Little by little, the House select committee examining the Jan. 6, 2021, insurrection attempt is moving toward a more sweeping account of those fateful events that indicts not just Donald Trump but large swaths of the GOP as well.
On Thursday afternoon, the committee dropped another big hint about its investigative direction. It called on a House Republican to divulge what he knows about tours that Republicans might have led before Jan. 6, supposedly giving people who stormed the Capitol an advance look at their target.
In a letter to Rep. Barry Loudermilk (R-Ga.), the committee’s co-chairs, Reps. Bennie G. Thompson (D-Miss.) and Liz Cheney (R-Wyo.) indicate they want to talk to him.
“Based on our review of evidence in the Select Committee’s possession, we believe you have information regarding a tour you led through parts of the Capitol complex on January 5, 2021,” their letter says.
The key there is the committee’s claim it has “evidence” that such a tour actually did happen. That’s a pretty big assertion.
In the past, Republicans have angrily denied any role in giving participants in the insurrection tours of the Capitol complex before the storming. Those denials have been unequivocal.
The allegation that such tours did occur was first raised a week after the attack by Rep. Mikie Sherrill (D-N.J.). She suggested vaguely that she had personally witnessed “members of Congress who had groups coming through the Capitol” on Jan. 5.
Sherrill described this as “reconnaissance for the next day, those members of Congress that incited this violent crowd.” In a subsequent letter, Sherrill and many other Democrats amplified the charge, claiming to have witnessed GOP-led “tours” of “outside groups in the complex” who “appeared to be associated” with the subsequent Jan. 6 rally.
That’s some pretty loaded language, suggesting GOP lawmakers essentially helped violent insurrectionists case the joint.
That prompted sharp denials from Republican members. In response, Republicans on the House Administrative Committee said, staff was tasked with reviewing security footage in the two days before Jan. 6. According to a GOP aide, there was nothing to the Democrats’ allegation: “There were no tours, no large groups, no one with MAGA hats on.”
Yet now the letter from the Jan. 6 committee flatly states: “The Select Committee’s review of evidence directly contradicts that denial.” It’s an extraordinary allegation from the committee — one you’d hope it wouldn’t make without an airtight reason to.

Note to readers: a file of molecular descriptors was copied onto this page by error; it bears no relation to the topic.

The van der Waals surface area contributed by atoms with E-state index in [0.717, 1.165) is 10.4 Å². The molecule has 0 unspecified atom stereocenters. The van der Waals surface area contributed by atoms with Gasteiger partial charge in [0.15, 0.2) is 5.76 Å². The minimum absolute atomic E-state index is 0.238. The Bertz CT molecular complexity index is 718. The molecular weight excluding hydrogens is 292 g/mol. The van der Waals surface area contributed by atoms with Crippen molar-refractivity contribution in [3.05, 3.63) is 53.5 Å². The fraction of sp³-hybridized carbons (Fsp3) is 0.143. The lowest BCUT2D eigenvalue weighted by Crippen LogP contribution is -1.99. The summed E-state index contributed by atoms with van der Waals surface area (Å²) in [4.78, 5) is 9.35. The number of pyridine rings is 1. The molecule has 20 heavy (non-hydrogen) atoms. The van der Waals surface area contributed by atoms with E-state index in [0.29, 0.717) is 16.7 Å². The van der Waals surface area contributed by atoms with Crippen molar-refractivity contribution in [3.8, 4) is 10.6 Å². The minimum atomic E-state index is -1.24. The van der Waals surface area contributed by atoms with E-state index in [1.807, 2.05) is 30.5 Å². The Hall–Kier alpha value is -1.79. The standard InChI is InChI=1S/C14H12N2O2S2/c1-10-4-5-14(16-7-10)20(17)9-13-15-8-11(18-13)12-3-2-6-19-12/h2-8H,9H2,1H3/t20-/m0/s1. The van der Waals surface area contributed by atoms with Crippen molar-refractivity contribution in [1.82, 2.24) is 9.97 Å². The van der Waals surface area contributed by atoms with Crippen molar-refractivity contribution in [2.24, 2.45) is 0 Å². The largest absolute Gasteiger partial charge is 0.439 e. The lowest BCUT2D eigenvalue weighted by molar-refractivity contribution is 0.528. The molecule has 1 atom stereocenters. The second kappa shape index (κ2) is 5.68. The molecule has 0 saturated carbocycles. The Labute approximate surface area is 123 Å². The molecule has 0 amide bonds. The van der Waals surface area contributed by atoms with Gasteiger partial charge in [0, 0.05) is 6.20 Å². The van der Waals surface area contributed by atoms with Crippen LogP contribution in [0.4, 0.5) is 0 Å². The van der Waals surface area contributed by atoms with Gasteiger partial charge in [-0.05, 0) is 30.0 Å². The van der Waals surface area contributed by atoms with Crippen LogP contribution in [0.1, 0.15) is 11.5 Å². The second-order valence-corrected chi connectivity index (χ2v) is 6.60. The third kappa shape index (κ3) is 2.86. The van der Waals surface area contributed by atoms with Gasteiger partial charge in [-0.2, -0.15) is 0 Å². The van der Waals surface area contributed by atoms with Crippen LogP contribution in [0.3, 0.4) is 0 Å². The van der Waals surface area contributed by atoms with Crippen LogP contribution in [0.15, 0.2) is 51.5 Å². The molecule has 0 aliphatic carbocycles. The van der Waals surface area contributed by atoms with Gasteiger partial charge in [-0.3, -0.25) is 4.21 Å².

The letter is silent on a key question, though: whether the committee has evidence Republican lawmakers knew they were giving tours to people who would go on to attack the Capitol and try to disrupt the peaceful transfer of power.
Regardless, all this again suggests that the committee appears to be going big in its efforts to establish that the insurrectionist plot reached far beyond Trump and his inner circle and into the Republican Party.
The committee has suggested it has evidence that House Minority Leader Kevin McCarthy (R-Calif.) knows more about Trump’s state of mind on Jan. 6 than McCarthy has let on. It has suggested that other Republican lawmakers were neck-deep in the scheming to corrupt state officials. It has suggested they worked to corrupt the Justice Department in service of Trump’s coup attempt. And it has suggested they might have tried to seek presidential pardons in advance.
There is already a good deal of evidence that some GOP members do know more than they’ve told us; their likely refusal to testify constitutes a coverup on Trump’s behalf. Yet many public signs coming out of the committee hint that it has established that this story, including the involvement of GOP lawmakers in the plot, is much bigger than we know.
It would be a fiasco, not just politically for Democrats but also for the country’s efforts to reckon with the insurrection attempt, if those intimations turned out to be more lurid than the truth. If committee members are going to drop hints like these, one hopes they have the goods.